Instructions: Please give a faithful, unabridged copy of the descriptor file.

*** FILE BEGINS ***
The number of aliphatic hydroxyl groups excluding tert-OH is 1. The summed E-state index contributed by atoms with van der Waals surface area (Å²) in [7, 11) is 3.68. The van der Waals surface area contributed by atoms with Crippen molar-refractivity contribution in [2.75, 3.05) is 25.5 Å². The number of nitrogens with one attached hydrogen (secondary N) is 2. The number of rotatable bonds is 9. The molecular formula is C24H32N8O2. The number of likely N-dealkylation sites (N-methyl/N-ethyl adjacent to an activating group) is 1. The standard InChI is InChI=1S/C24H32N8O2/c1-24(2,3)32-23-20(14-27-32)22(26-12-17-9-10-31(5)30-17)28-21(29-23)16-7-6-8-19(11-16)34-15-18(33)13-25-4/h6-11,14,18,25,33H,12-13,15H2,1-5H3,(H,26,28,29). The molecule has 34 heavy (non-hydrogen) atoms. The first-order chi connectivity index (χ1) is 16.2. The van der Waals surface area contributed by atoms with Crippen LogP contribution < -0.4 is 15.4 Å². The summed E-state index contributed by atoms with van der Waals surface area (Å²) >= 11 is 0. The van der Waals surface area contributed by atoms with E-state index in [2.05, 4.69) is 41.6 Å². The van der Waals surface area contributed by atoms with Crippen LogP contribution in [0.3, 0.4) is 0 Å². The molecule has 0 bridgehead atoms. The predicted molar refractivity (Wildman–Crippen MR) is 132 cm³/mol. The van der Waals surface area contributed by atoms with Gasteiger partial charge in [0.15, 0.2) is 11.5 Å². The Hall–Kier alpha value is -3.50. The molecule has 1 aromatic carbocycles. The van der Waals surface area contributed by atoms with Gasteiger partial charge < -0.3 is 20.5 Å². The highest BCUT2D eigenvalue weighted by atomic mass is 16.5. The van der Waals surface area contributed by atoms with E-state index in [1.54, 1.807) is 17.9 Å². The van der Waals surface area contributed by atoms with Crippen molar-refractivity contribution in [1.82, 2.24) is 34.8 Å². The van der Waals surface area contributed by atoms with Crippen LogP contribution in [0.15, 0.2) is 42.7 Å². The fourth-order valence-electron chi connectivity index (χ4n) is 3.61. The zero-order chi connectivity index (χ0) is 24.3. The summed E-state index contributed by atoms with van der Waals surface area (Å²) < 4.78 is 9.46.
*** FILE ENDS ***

The number of aliphatic hydroxyl groups excluding tert-OH is 1. The summed E-state index contributed by atoms with van der Waals surface area (Å²) in [7, 11) is 3.68. The van der Waals surface area contributed by atoms with Crippen molar-refractivity contribution in [2.75, 3.05) is 25.5 Å². The number of nitrogens with one attached hydrogen (secondary N) is 2. The number of rotatable bonds is 9. The molecular formula is C24H32N8O2. The number of likely N-dealkylation sites (N-methyl/N-ethyl adjacent to an activating group) is 1. The standard InChI is InChI=1S/C24H32N8O2/c1-24(2,3)32-23-20(14-27-32)22(26-12-17-9-10-31(5)30-17)28-21(29-23)16-7-6-8-19(11-16)34-15-18(33)13-25-4/h6-11,14,18,25,33H,12-13,15H2,1-5H3,(H,26,28,29). The molecule has 34 heavy (non-hydrogen) atoms. The first-order chi connectivity index (χ1) is 16.2. The van der Waals surface area contributed by atoms with Crippen LogP contribution < -0.4 is 15.4 Å². The summed E-state index contributed by atoms with van der Waals surface area (Å²) >= 11 is 0. The van der Waals surface area contributed by atoms with E-state index in [2.05, 4.69) is 41.6 Å². The van der Waals surface area contributed by atoms with Crippen LogP contribution in [0.3, 0.4) is 0 Å². The molecule has 0 bridgehead atoms. The predicted molar refractivity (Wildman–Crippen MR) is 132 cm³/mol. The van der Waals surface area contributed by atoms with Gasteiger partial charge in [0.15, 0.2) is 11.5 Å². The Hall–Kier alpha value is -3.50. The molecule has 1 aromatic carbocycles. The van der Waals surface area contributed by atoms with Gasteiger partial charge < -0.3 is 20.5 Å². The highest BCUT2D eigenvalue weighted by atomic mass is 16.5. The van der Waals surface area contributed by atoms with E-state index in [1.54, 1.807) is 17.9 Å². The van der Waals surface area contributed by atoms with Crippen molar-refractivity contribution in [1.82, 2.24) is 34.8 Å². The van der Waals surface area contributed by atoms with Crippen LogP contribution in [0.15, 0.2) is 42.7 Å². The fourth-order valence-electron chi connectivity index (χ4n) is 3.61. The zero-order chi connectivity index (χ0) is 24.3. The summed E-state index contributed by atoms with van der Waals surface area (Å²) < 4.78 is 9.46.